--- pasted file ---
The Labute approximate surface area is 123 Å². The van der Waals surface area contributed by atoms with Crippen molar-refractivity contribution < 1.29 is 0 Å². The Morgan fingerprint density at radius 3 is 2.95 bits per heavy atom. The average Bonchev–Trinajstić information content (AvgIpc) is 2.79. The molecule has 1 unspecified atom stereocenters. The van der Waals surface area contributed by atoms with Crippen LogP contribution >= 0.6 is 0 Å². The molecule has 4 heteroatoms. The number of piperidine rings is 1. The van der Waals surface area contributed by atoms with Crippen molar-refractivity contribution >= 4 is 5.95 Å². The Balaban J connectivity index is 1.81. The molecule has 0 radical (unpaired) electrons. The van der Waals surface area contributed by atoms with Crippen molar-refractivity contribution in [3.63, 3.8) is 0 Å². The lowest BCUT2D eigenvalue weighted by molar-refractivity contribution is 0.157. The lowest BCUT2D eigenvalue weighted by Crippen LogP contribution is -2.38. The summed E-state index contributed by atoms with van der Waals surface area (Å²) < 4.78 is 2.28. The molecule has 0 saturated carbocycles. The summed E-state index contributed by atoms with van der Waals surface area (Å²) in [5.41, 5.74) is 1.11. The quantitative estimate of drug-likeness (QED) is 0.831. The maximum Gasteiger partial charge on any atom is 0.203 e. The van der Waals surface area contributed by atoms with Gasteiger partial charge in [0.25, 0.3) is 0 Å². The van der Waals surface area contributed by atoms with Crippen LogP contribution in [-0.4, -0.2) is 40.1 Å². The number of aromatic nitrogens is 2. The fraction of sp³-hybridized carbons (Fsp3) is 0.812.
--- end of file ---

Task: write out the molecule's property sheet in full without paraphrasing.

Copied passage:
The Labute approximate surface area is 123 Å². The van der Waals surface area contributed by atoms with Crippen molar-refractivity contribution < 1.29 is 0 Å². The Morgan fingerprint density at radius 3 is 2.95 bits per heavy atom. The average Bonchev–Trinajstić information content (AvgIpc) is 2.79. The molecule has 1 unspecified atom stereocenters. The van der Waals surface area contributed by atoms with Crippen LogP contribution >= 0.6 is 0 Å². The molecule has 4 heteroatoms. The number of piperidine rings is 1. The van der Waals surface area contributed by atoms with Crippen molar-refractivity contribution >= 4 is 5.95 Å². The Balaban J connectivity index is 1.81. The molecule has 0 radical (unpaired) electrons. The van der Waals surface area contributed by atoms with Crippen molar-refractivity contribution in [3.63, 3.8) is 0 Å². The lowest BCUT2D eigenvalue weighted by molar-refractivity contribution is 0.157. The lowest BCUT2D eigenvalue weighted by Crippen LogP contribution is -2.38. The summed E-state index contributed by atoms with van der Waals surface area (Å²) < 4.78 is 2.28. The molecule has 0 saturated carbocycles. The summed E-state index contributed by atoms with van der Waals surface area (Å²) in [5.41, 5.74) is 1.11. The quantitative estimate of drug-likeness (QED) is 0.831. The maximum Gasteiger partial charge on any atom is 0.203 e. The van der Waals surface area contributed by atoms with Gasteiger partial charge in [0.25, 0.3) is 0 Å². The van der Waals surface area contributed by atoms with Crippen LogP contribution in [-0.4, -0.2) is 40.1 Å². The number of aromatic nitrogens is 2. The fraction of sp³-hybridized carbons (Fsp3) is 0.812.